James Hutchins . Coming from Little-Chelsea, on Thursday in Christmas Week, I saw Thomas Ruberry riding hard over the Field; What's the Matter, says I, A Highwayman! says he. Then I saw the Prisoner run to the Pallisades of a Garden and get over, and when I came to the Pallisades, he he was creeping under some Elm tree Boughs to hide himself. I got over, and he came to me, and said he was my Prisoner, and a dead Men. I collar'd him, and led him four Rod by myself, and then Perrin and Tarrant came to me. We search'd him, and found this red Silk-purse in his right Pocket. There was a Guinea, a Queen Elizabeth's Sixpence - I believe this is the same - and some other Silver in it - Going to the Justice's he begg'd me not to let the Justice see the Purse.

Prisoner. You took more Money from me Twenty Shillings out of my Coat Pocket.

Hutchins. The Money was all put together before the Justice.

John Perrin . As I was going home, in Ayre's Court, in Kensington Parish, I heard a Noise of Highwayman! and mounting my Horse, I pursu'd and got Sight of him in the Garden. I quitted my Horse, and leap'd over the Pales - Hutchins was with me, and the Prisoner said he was our Prisoner, and desir'd us not to abuse him.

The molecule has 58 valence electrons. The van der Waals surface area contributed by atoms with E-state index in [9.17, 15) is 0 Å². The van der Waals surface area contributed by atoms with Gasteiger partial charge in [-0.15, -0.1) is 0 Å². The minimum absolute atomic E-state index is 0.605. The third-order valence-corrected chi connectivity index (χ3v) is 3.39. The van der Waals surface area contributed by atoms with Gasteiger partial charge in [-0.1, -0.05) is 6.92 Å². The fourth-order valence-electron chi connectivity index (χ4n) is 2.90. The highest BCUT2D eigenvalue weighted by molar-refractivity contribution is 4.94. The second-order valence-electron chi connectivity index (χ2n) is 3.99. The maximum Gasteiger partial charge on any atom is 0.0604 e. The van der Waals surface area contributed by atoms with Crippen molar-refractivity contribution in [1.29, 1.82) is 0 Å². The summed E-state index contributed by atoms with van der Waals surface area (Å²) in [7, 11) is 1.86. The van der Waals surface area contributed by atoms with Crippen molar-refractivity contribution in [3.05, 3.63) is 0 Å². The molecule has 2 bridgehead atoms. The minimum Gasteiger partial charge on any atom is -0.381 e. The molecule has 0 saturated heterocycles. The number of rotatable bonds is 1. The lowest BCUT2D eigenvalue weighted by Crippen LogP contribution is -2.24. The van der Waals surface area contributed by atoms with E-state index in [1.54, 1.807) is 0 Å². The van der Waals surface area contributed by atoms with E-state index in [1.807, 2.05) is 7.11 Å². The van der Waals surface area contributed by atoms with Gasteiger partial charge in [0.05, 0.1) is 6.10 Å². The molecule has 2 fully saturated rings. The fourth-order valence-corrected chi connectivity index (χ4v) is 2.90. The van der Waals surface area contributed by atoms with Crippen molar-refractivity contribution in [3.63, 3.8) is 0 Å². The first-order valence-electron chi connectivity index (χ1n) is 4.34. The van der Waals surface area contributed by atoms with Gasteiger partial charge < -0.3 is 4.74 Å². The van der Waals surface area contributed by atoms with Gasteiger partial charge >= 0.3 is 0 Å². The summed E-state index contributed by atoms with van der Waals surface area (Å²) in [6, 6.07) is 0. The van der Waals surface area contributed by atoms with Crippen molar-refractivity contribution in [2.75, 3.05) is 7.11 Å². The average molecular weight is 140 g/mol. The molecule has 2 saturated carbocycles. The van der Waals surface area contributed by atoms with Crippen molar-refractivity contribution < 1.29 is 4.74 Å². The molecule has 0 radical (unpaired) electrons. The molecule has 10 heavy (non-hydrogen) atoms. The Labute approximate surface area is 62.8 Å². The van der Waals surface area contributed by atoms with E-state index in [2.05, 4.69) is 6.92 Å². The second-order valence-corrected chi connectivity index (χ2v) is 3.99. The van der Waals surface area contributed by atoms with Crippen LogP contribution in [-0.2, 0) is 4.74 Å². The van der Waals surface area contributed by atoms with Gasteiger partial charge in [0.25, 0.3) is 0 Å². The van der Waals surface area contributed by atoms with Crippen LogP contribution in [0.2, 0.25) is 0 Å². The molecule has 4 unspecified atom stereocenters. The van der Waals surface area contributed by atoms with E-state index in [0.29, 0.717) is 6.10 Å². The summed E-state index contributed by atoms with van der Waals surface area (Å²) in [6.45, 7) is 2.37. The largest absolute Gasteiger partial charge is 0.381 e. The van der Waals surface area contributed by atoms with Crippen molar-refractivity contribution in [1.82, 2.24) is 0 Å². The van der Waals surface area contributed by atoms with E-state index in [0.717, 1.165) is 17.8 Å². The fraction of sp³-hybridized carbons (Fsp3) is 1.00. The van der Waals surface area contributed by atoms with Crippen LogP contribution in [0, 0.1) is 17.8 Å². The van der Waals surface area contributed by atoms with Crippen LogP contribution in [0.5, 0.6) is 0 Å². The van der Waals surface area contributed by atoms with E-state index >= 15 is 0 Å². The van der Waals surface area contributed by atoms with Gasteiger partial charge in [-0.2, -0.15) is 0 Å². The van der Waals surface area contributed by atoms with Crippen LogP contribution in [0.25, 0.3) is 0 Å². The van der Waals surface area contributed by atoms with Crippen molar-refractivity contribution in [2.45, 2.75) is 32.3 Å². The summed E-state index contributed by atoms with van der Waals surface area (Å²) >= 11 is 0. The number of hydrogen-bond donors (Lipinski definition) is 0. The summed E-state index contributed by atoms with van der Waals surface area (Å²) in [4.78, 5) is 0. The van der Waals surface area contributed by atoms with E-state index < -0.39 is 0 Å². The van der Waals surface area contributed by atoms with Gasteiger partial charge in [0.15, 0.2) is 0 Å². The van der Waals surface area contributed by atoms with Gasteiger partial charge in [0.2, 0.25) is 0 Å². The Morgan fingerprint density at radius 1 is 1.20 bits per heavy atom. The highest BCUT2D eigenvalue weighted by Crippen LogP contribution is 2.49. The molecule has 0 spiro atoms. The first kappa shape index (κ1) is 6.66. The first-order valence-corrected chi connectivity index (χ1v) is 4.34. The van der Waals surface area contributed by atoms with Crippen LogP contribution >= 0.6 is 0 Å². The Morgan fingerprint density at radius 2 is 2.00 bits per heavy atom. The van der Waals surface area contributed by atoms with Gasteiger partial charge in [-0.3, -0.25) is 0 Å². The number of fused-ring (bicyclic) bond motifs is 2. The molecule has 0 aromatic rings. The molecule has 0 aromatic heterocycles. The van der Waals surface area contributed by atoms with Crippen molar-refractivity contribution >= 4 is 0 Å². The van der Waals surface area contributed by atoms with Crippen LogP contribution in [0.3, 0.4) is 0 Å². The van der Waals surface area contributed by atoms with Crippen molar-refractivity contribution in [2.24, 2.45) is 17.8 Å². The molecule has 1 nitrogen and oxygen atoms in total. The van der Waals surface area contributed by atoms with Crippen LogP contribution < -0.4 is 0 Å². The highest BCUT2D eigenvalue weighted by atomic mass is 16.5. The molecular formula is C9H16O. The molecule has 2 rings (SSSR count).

Joseph Griffin . The Lady's Servant follow'd the Prisoner up Earl's-Court-Lane, by Holland-Walk, but his Horse falling, he lost sight of the Prisoner, and I made the best of my way to the Turnpike to give Notice.

Joseph Biggs . I was at Plough at Bay's-Water-Hill. A Lad ( Robin Spencer ) stopt his Cart, and said, There's a Highwayman! I turn'd about, and saw the Prisoner's Head in the Coach, and coming from it he put his Hand in his right Pocket. I catch'd up my Plough-staff and made up to him, and coming pretty near I threw my Staff at him; he bob'd his Head, and off dropp'd his Hat and Wig. I am not sure hit them off, but if he had not bob'd I should have knock'd him down - There's the Hat with the Dirt upon it, but I did not take up the Wig. I ask'd the Lady, If she was robb'd? She said, Yes, of a Purse and some Money. Why then, says I to the Servant, for God's Sake, why don't you follow him, for he can't go far? And so he set Spurs to his Horse - The Prisoner had a Pistol in his Hand when he pass'd me, but he dropped it 20 or 30 Yards beyond me by the white Gates, and a Waggoner took it up - After the Prisoner was taken he own'd this to be his Hat.